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Nutrition Before, During, and After Walking

By Rennie Aranda, Skinny Gene Registered Dietitian

As we transition into Spring, take advantage of the nice weather and plan a few walks or hikes this month. April 1st does not have to be the only day we can celebrate “Walking Day.” Instead, we can use it as a theme for the month of April. Just like a car needs a healthy supply of fuel, walkers also need to make sure their body is fueled before a long journey in order to have good stamina and get most out of the exercise. However, too much food before a walk can leave you feeling uncomfortable. It’s not just filling up that’s important either, it’s what you eat and at what time that matters. Follow these simple guidelines to make sure our body gets enough fuel for energy and better performance as well as to prevent any stomach discomfort, hunger or fatigue:


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Before the Walk:

  • Don’t start on an empty stomach. Try to have at least a light snack before you head out since your body has been fasting all night. Without available calories, it will be harder to work out as intensely or for a longer period of time.
  • 30-90 minutes before exercise – If you want to eat close to your walk or workout time, focus on an easily digested carbohydrate snack for a quick fuel boost such as a banana, low-fat bagel or English muffin, or low-fat yogurt.
  • 1-3 hours before exercise – Eat a light, low-fat meal to get the benefit of the calories with less risk of stomach distress. Try half a chicken or turkey sandwich on whole
  • wheat bread or low-fat yogurt with a sliced banana.
  • Wait 3-4 hours after eating a large meal before working out – a big breakfast will take about 3-4 hours for the body to digest the fats and proteins. It is better to have a light breakfast before a morning walk and save the bigger meal for afterwards. Otherwise, time your workout accordingly to give your body time to digest so that you won’t feel discomfort during the exercise.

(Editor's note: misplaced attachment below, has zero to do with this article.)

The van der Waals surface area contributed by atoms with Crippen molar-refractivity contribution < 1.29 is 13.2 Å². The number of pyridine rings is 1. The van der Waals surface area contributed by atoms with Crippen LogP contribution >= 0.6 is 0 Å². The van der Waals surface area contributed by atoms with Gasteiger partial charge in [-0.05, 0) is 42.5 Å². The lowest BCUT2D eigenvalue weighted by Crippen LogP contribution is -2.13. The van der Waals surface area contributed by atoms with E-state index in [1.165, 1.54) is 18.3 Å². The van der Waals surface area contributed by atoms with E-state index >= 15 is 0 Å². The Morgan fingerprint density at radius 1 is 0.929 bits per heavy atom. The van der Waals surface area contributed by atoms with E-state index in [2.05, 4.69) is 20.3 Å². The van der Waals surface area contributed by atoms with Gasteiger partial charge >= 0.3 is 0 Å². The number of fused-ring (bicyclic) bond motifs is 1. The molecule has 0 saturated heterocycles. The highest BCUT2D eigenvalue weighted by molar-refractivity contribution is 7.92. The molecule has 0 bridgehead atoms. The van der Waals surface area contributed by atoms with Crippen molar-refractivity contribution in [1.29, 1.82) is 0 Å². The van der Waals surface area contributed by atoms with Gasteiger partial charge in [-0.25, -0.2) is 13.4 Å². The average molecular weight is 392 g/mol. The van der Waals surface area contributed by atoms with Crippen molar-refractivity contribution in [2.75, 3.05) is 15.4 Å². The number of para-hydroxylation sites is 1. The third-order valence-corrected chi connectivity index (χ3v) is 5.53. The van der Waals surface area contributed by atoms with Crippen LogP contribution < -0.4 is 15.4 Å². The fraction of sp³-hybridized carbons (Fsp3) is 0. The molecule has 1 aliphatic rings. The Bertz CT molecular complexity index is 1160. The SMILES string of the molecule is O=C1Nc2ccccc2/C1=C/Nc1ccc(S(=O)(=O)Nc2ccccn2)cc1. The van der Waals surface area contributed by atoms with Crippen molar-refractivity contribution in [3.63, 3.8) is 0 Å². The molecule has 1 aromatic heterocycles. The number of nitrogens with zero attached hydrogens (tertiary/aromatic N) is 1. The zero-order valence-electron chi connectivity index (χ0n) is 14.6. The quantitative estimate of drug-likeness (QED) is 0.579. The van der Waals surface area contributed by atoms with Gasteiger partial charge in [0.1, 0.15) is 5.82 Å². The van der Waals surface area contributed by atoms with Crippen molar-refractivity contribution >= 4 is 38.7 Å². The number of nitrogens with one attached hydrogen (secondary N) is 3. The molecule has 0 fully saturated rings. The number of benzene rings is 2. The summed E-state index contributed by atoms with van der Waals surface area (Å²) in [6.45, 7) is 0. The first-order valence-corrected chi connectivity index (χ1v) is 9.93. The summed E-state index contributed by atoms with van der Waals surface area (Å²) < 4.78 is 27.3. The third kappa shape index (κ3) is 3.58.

• See what works for you – people vary in how well they perform during exercise and how much is eaten or not eaten before a workout. Foods that sit well in the stomach when not exercising may or may not produce nausea or gas when combined with exercise. Experiment to see what works best for you.


During the Walk:

For a long journey, it is important not to neglect your liquid intake. Make sure to take plenty of water with you, but avoid downing large quantities at a time as this may cause stomach discomfort. A steady stream of fluids will keep you well hydrated and provide your body with fuel to keep going. It’s good practice to have a swift intake of water every 20 minutes or so to keep refreshed. Occasional snacks are good to have on hand to keep both morale and energy up. Ideal snacks for nutrition on the go include:

  • Peanut butter and jelly sandwiches
  • Whole wheat sandwiches containing lean meat or tuna
  • Fruit smoothies
  • Cereal, fruit, and energy bars
  • Apples, grapes, bananas, dried fruit


After the Walk:

Good nutrition does not stop when you’ve finished your journey or workout. Eat a balance of carbohydrates and protein within an hour of finishing your walk or workout, helping your muscles to recover and to restore lost energy. Also, maintain your fluid intake once you’ve finished as well.

Walkers/exercisers who think carefully about what they eat and the timing of their meals and snacks are likely to reap the benefits while exercising. If done correctly, they will likely see a noticeable improvement in walking performance and general fitness.


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